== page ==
There is water on Mars but we are not allowed to investigate it

Scientists all over the world are still celebrating the discovery of water on our favourite red planet. Since NASA announced the existence of water on Mars, researchers can’t wait to get their hands on more data. The Curiosity rover could theoretically start gathering more information at the long dark streaks, believed to be formed by summer water flow, but according to self imposed laws it is not allowed to.

To protect other worlds from earthly contamination, an organisation called the committee on space research (Cospar) draws up the rules to prevent missions from Earth contaminating untouched environments of other worlds. There are different categories defining how “clean” landers are, and the Curiosity is not clean enough to investigate special regions that could have water. Some scientists argue that the intense radiation (especially ultraviolet light) on Mars, has killed any microbes that might  have survived the trip, but the US National Academy of Sciences and the European Science Foundation, argue that the UV light might not to the job

“Although the flux of ultraviolet radiation within the Martian atmosphere would be deleterious to most airborne microbes and spores, dust could attenuate this radiation and enhance microbial viability,”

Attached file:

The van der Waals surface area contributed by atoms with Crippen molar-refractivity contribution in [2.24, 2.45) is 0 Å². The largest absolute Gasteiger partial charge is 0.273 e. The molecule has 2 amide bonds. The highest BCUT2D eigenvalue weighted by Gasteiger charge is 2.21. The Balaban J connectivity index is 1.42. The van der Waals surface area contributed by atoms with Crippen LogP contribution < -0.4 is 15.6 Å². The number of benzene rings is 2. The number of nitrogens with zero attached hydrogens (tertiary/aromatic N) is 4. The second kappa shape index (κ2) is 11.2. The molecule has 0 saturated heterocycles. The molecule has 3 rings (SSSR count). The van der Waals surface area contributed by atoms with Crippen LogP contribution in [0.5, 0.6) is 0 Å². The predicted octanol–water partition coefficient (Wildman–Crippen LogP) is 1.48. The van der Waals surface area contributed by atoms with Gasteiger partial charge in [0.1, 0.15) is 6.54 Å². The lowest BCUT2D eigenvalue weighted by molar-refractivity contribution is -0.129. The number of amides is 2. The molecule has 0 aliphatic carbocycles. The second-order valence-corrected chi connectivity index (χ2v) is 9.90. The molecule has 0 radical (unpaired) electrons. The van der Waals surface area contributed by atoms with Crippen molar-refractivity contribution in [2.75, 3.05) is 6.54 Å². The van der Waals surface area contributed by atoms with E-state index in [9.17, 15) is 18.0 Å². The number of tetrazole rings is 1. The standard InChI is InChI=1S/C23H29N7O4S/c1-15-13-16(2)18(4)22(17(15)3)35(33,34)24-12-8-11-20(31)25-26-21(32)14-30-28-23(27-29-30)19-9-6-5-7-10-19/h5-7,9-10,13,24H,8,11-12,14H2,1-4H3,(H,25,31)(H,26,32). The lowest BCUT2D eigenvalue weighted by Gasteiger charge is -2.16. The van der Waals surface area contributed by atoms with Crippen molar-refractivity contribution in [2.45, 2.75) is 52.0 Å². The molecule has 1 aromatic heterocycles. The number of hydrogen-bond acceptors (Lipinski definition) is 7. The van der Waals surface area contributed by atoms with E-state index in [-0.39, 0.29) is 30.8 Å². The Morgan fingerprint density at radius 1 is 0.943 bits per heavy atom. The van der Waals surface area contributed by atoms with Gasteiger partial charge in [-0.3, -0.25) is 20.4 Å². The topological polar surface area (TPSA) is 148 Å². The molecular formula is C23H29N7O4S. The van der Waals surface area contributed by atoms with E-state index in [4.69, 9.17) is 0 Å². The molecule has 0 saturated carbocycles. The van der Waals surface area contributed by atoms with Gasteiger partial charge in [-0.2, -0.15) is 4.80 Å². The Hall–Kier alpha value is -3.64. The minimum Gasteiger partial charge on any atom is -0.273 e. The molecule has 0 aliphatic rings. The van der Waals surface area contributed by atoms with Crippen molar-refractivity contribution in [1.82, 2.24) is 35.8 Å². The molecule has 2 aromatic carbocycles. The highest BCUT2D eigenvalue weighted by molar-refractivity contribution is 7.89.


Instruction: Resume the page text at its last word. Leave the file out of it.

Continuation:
Obviously scientists are not united in their opinion on what the rover may or may not do, giving room to a lot of hot discussions in the weeks to come.

Completely sterilizing space bound objects is a harder job that most of us imagine, surprisingly there are lots of live organisms that can survive space travel and pose potential danger to alien environments. The next rover mission is the ExoMars 2018, planned to dig deep into Martian soil, looking for signs of life. The engineers are taking planetary protection very seriously and using different cleaning methods to avoid any mishaps. It seems like scientists have to wait a few more years before getting any new, useful data.